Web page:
FishbowlDC TVNewser TVSpy LostRemote AgencySpy PRNewser GalleyCat SocialTimes

Posts Tagged ‘Eric Boehlert’

Former Fishbowler Tina Dupuy on Viewpoint Tonight!

Tina Dupuy, a FishbowlLA alumnus, syndicated columnist and The Contributor editor-in-chief, will be appearing tonight — in just a minute, really — on Current TV’s Viewpoint with Eliot Spitzer to talk politics. John Fugelsang will guest host.

This isn’t the first time Dupuy has made a television appearance, and it certainly won’t be the last, but we get excited every time. Show starts at 5 pm PT, and we’ll be tuning in.

Read more

Mediabistro Course

Middle Grade Novel Writing

Middle Grade Novel WritingStarting January 15, work with a literary agent to write your middle-grade novel! In this course, you'll learn how to develop strong characters, write compelling dialogue, master the art of revision, and market your work to publishing houses and agents. Register now!

Media Matters Finally Responds to Andrew Malcolm’s Exit from the LA Times

Given their visceral dislike for LA Times “Top of the Ticket” blogger Andrew Malcolm, Media Matters’ week long silence over Malcolm’s impending departure to Investor’s Business Daily struck us as rather odd. There was nothing close to an in-depth blog post. No mocking Facebook update. Not even a celebratory tweet.

Until now.

It took him some time, but Media Matters’ Eric Boehlert finally got around to commenting on Malcolm’s exit.

[T]he Times’ problem with Malcolm was two-fold: He’s a hack who does virtual no original reporting but instead surfs the Internet scooping whatever right-wing talking point is being celebrated that day and posts it on a Times site. Second, he’s been the only point of view regularly offered by the newspaper.

Read more

The Year In Citizen Journalism Heralds Next Year’s Trend

usairwaves.jpgYou might say that the impact of “citizen journalism” on 2009 started with US Airways Flight 1549 crashing into the Hudson River, and the pictures of the plane hitting Twitter before any news outlets had them. And of course the role that Twitter played in helping Americans find out about protests in Iran after its election, proving that the micro-blogging tool could be used for something other than hourly updates about mundane activities. It may have peaked with MissTearah and the Fort Hood shootings, when news outlets realized that you can’t trust eyewitness accounts for your entire network of information.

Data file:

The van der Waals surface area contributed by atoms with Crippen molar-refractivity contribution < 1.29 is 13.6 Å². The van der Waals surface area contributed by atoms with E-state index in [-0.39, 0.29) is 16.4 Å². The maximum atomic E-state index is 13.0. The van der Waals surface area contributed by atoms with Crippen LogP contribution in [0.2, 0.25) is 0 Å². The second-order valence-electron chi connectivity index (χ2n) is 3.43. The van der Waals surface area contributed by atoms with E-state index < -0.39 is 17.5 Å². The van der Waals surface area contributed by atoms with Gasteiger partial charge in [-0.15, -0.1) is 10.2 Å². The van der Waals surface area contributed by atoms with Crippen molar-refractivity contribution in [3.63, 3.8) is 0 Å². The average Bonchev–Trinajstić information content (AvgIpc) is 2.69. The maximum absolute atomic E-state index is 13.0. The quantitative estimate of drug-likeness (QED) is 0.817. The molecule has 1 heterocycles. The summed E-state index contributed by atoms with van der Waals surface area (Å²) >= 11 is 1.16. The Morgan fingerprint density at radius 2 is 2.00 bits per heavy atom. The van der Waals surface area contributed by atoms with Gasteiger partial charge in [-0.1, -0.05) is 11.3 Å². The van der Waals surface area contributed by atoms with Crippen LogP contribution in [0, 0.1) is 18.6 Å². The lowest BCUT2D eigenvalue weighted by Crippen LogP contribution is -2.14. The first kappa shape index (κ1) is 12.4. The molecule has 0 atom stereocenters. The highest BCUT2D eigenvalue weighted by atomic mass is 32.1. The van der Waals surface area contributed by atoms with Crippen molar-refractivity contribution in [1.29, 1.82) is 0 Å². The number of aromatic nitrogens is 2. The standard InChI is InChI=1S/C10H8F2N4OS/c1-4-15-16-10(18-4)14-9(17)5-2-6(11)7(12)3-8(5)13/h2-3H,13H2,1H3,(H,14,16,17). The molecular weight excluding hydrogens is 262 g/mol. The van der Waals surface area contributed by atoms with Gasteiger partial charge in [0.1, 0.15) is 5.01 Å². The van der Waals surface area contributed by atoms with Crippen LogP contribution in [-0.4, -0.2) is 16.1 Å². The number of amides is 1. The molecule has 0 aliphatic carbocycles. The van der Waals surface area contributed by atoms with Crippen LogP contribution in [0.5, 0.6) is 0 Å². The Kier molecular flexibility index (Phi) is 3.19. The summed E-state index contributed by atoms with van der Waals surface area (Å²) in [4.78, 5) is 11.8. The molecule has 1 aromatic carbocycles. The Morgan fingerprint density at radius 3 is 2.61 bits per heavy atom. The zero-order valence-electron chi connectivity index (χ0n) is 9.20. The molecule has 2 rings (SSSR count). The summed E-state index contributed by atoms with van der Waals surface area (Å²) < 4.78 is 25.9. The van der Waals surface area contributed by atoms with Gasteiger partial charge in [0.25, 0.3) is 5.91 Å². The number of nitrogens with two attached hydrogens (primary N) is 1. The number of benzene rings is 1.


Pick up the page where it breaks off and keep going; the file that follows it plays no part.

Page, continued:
But if all we had to go on was Twitter, than it would be the Year of Microblogging. Some consider bloggers to be citizen journalists because they work outside the spectrum of traditional news organizations, with all the pros and cons that it entails. Below, we take a look at what citizen journalism in 2009 might mean for the New Year.

Read more

What’s Next In Blogs: 4 Questions For “Bloggers On The Bus” Author Eric Boehlert

boehlert.jpgNewspapers are dying, magazines are closing and more journalists are finding themselves without paying gigs every day. Everyone is wondering: what does the future hold for the media? We brought the questions to the front lines, asking leaders in the field to tell us: what’s next?

This week, we decided to talk blogs with author Eric Boehlert. Set against the backdrop of the 2008 presidential election, Boehlert’s new book, “Bloggers On The Bus — How the Internet Changed Politics and the Press,” discusses how the liberal blogosphere affects political candidates and campaigns. He told us about how the relationship between newspapers and blogs are changing with the death of newspapers and what conservative bloggers have to do to keep up with successful liberal blogs like the Huffington Post.

FBNY: What do you think about the relationship between traditional media and blogs?

Eric Boehlert: I think it’s painful to see the newspapers in a downward spiral because I think blogs do the best when they augment the traditional press. The blogosphere sort of lives alongside traditional media and helps fill in the gaps. Blogs help keep the press accountable and raise issues that the traditional media is overlooking or forgetting. They can be a watchdog while having their own original content and analysis. It makes me nervous when people say we don’t need newspapers. In a perfect world, newspapers and blogs would live alongside each other.

Read more

Eric Boehlert Takes on Jonah Goldberg

C_35437760.jpgMedia Matters’ Eric Boehlert‘s new column is titled, “Jonah Goldberg, a god-awful media critic”.

You say ‘god-awful media critic’, we say ‘total tool’.

Boehlert breaks down Goldberg’s recent piece in USA Today:

Now, remember. According to Goldberg and USA Today, the Obama-media honeymoon angle was a no-brainer; the “examples” were self-evident. So, of course, diligent media critic Goldberg simply stuffed his column with irrefutable, stone-cold examples of the news media’s love affair, right? Not quite. Instead of facts or figures or even examples, readers got priceless nuggets like this:

There’ve been no standing ovations — yet — with Obama, but there’s no denying that many in the news media are clapping on the inside.

Clapping on the inside must be code for something. What the hell?

Boehlert ends with:

The painful lesson for USA Today? When you hire Jonah Goldberg to be a press critic, you get what you pay for.

Uhm, no they don’t. That quip only works when someone posts for free. They totally don’t get what they pay for – either does the LAT when they scrape up their bankrupt bucks to give him cash.

We say, if you’re a liberal – you should love that a numb nuts like Goldberg is your opposition. Low lying fruit.

Can’t forget this his interview with Jon Stewart – BRILLIANT. “How is organic food fascist?” Also check out our earlier stories on Goldberg.